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Tony Dungy Objects To NFL’s Sportsbook Deals

“The league has now created relationships with seven sportsbook operators, including FanDuel, DraftKings, Fox Bet, BetMGM, Caesars Entertainment, PointsBet, and WynnBet.”

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Courtesy: The Rich Eisen Show

The NFL is slowly but surely embracing legalized sports betting, but one of its most prominent voices isn’t too excited about the league getting cozy with the vice. NBC’s Tony Dungy discussed the leagues relationship to sports betting on an open media call this week.

The NFL has now created relationships with seven sportsbook operators, including FanDuel, DraftKings, Fox Bet, BetMGM, Caesars Entertainment, PointsBet, and WynnBet.

“I don’t know why the NFL changed its stance. My objection is just personal. I don’t think we should encourage people who are watching the NFL to gamble. Especially young people,” Dungy said. 

The seven new business partnerships will be a boon for the league as it recovers from the pandemic losses of 2020. Despite playing a full schedule of games, attendance restrictions hamstrung the league throughout the country last season.

“I’ve got boys,” Dungy continued. “I want them to enjoy the game for what it is … It’s a great game. And I know people gamble. I know it’s legal. I just don’t want to see the NFL promoting it. That’s just my personal opinion. I know a lot of people don’t agree with that.”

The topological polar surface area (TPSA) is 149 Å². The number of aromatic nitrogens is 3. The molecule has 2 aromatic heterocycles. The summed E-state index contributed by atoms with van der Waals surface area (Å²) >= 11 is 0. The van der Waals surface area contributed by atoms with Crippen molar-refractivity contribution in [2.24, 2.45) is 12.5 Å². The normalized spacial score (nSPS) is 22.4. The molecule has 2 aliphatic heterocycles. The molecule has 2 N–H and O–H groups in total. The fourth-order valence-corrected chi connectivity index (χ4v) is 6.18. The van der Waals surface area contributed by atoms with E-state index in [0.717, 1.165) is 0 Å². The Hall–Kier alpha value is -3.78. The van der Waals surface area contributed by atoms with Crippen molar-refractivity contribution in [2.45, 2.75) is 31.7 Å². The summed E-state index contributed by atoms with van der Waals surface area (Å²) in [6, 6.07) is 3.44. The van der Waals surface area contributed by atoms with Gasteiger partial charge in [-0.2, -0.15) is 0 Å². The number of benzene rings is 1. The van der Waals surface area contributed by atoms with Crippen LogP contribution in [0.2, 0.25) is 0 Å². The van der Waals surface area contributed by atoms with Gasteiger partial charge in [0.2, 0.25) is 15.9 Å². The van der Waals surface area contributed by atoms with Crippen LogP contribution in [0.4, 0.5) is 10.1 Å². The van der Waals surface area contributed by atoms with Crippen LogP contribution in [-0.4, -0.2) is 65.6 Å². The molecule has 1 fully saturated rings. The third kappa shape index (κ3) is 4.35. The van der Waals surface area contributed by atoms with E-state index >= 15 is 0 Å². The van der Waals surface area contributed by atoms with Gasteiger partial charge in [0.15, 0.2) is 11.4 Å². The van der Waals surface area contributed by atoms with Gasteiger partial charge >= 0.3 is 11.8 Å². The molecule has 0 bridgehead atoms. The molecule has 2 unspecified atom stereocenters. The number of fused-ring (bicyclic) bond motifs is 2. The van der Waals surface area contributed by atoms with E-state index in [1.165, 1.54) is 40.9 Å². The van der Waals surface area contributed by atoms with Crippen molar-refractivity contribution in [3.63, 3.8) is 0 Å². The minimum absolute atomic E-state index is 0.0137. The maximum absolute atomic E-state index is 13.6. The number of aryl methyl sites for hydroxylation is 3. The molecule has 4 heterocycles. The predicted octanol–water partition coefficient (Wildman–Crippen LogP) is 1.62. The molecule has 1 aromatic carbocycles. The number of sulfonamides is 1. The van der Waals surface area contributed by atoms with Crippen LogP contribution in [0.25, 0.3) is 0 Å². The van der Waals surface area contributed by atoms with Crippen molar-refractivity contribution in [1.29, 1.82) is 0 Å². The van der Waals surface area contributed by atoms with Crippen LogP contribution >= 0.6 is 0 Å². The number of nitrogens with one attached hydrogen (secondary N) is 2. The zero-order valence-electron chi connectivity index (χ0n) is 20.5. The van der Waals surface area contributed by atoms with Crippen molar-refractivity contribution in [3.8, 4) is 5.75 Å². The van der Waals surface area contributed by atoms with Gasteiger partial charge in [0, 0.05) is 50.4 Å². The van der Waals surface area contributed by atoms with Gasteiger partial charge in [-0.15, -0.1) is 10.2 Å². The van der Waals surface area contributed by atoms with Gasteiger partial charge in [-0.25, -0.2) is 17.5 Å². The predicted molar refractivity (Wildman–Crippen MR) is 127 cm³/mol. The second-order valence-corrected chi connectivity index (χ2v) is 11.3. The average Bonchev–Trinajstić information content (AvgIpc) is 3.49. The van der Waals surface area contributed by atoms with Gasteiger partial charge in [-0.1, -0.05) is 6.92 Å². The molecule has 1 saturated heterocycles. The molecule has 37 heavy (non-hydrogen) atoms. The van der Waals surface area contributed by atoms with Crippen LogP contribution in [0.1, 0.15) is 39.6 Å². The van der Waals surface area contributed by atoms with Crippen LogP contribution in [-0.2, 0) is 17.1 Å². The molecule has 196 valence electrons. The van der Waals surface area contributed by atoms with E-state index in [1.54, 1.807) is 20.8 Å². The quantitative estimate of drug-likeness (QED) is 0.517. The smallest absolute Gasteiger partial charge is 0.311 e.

Dungy’s NBC teammate, Mike Tirico, agreed that the league and media partners need to be careful around the newly-accepted vice.

“The fact that it’s now legalized may legitimize the process a little bit,” Tirico said. “But I do think it can have an influence on younger fans. We need to be wise to that in general.”

Dungy was inducted into the Pro Football Hall of Fame as a coach in 2016 and has worked on NBC’s Football Night In America since 2009. The wildly popular pregame show has positioned Dungy as a conscious of sorts for the league. Although, that consciousness isn’t enough to stop the tidal wave of sports betting money coming the NFL’s way.

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Mike Golic Responds to Negative Comments on Drew Brees’ Broadcasting

“Unfortunately, you get judged early and then you get tagged with that.”

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Drew Brees made his NFL playoff broadcasting debut in the broadcast booth last weekend. The future Hall of Famer was alongside Mike Tirico, a legend in his own right, for the Raiders-Bengals Wild Card game.

But an NFL playoff game draws a lot more attention than a regular-season contest and Brees received some criticism for being “vanilla” with his color commentary.